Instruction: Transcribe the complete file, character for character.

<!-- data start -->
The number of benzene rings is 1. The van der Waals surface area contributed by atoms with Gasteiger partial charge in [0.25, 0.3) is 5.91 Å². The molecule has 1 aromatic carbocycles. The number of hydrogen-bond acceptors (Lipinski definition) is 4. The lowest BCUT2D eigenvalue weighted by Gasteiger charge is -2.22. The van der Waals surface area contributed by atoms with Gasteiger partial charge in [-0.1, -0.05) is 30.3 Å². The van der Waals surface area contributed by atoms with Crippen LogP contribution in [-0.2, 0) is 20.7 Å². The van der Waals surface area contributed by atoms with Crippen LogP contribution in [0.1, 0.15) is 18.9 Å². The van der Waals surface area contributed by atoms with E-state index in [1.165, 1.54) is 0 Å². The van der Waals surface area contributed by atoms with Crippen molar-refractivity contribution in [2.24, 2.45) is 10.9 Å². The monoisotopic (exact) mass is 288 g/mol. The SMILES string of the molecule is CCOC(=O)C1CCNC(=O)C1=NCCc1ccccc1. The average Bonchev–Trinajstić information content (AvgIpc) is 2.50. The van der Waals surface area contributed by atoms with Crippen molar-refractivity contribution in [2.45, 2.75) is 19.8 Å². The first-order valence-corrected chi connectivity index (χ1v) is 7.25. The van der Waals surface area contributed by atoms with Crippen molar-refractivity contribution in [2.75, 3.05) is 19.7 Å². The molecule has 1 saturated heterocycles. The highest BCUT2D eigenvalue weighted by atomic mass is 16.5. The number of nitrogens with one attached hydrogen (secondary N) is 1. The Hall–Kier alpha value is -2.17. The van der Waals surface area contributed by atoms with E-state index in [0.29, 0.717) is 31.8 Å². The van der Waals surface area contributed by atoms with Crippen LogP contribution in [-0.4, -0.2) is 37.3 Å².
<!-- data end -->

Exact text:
The number of benzene rings is 1. The van der Waals surface area contributed by atoms with Gasteiger partial charge in [0.25, 0.3) is 5.91 Å². The molecule has 1 aromatic carbocycles. The number of hydrogen-bond acceptors (Lipinski definition) is 4. The lowest BCUT2D eigenvalue weighted by Gasteiger charge is -2.22. The van der Waals surface area contributed by atoms with Gasteiger partial charge in [-0.1, -0.05) is 30.3 Å². The van der Waals surface area contributed by atoms with Crippen LogP contribution in [-0.2, 0) is 20.7 Å². The van der Waals surface area contributed by atoms with Crippen LogP contribution in [0.1, 0.15) is 18.9 Å². The van der Waals surface area contributed by atoms with E-state index in [1.165, 1.54) is 0 Å². The van der Waals surface area contributed by atoms with Crippen molar-refractivity contribution in [2.24, 2.45) is 10.9 Å². The monoisotopic (exact) mass is 288 g/mol. The SMILES string of the molecule is CCOC(=O)C1CCNC(=O)C1=NCCc1ccccc1. The average Bonchev–Trinajstić information content (AvgIpc) is 2.50. The van der Waals surface area contributed by atoms with Crippen molar-refractivity contribution in [2.45, 2.75) is 19.8 Å². The first-order valence-corrected chi connectivity index (χ1v) is 7.25. The van der Waals surface area contributed by atoms with Crippen molar-refractivity contribution in [2.75, 3.05) is 19.7 Å². The molecule has 1 saturated heterocycles. The highest BCUT2D eigenvalue weighted by atomic mass is 16.5. The number of nitrogens with one attached hydrogen (secondary N) is 1. The Hall–Kier alpha value is -2.17. The van der Waals surface area contributed by atoms with E-state index in [0.29, 0.717) is 31.8 Å². The van der Waals surface area contributed by atoms with Crippen LogP contribution in [-0.4, -0.2) is 37.3 Å².